Data Types in Arduino
Time and Space
The processor at the heart of the Arduino board, the Atmel ATmega328P, is a native 8-bit processor with no built-in support for floating point numbers. In order to use data types larger than 8 bits, the compiler needs to make a sequence of code capable of taking larger chunks of data, working on them a little bit at a time, then putting the result where it belongs.
This means that it is at its best when processing 8-bit values and at its worst when processing floating point. To demonstrate this fact, I’ve written a simple Arduino sketch which does some very simple math and can easily be altered to use different data types to perform the same calculations.
First, up, let’s dump the code as-is into an Arduino Uno and see what results we get on the serial console.
Okay, lots of stuff there. Let’s take things a bit at a time.
First, if you’re following along, check the compiled size of the code. For addition with bytes, we end up with 2458 bytes of code. Not a lot, and, frankly, most of that is taken up with the serial output stuff. This data point will become important later on, however.
Next, let’s look at the serial port output. What’s the deal with the squares instead of a number for the printed variable values? That happens because the
Serial.print() function changes the way it operates based on the type of data which is passed to it. For an 8-bit value (be it a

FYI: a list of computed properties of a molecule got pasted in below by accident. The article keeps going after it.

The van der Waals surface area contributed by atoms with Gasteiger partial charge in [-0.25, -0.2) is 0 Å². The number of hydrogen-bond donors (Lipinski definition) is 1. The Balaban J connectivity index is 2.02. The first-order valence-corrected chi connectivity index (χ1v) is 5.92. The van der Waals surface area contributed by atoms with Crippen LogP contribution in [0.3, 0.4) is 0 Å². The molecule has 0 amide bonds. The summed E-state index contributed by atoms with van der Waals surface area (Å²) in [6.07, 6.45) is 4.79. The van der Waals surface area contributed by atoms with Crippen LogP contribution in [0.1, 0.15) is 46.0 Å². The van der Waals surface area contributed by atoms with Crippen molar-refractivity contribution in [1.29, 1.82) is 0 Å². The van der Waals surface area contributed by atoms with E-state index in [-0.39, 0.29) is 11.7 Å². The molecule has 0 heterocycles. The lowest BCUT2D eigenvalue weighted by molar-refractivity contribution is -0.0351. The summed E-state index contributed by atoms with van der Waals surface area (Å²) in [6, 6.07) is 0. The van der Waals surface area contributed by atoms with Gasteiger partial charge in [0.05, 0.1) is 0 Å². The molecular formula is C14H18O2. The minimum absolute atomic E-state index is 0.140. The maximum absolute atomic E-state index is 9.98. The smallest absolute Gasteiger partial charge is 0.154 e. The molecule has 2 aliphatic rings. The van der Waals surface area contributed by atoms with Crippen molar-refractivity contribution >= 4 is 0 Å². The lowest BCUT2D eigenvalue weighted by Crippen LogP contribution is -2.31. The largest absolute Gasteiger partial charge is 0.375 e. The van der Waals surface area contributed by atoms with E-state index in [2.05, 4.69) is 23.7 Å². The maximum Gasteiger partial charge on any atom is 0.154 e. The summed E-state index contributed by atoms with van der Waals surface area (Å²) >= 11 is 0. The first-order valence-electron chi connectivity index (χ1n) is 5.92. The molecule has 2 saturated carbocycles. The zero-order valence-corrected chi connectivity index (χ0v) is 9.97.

byte), it will simply pipe out that value, in binary. The serial console is then going to try to interpret that data as an ASCII character, and the ASCII characters for 1, 2, and 3 are ‘START OF HEADING’, ‘START OF TEXT’, and ‘END OF TEXT’. Hmm. Not particularly useful, are they, nor easy to display in one character? Hence the square: the serial console is throwing up its hands and saying, ‘I don’t know how to print this, so I made a square for you’. So, lesson one in Arduino datatype finesse: to get the decimal representation of an 8-bit value from
Serial.print(), you must add the
DEC switch to the function call, like this:
Finally, observe the ‘Elapsed time’ measurement. Discounting the inaccuracies from using the
micros() function to measure elapsed time, which we’ll do on all these tests, so we should get a very good RELATIVE measure of the time required for operations, if not a good absolute measure, you can see that adding two 8-bit values requires approximately 4 microseconds of the processor’s time to achieve.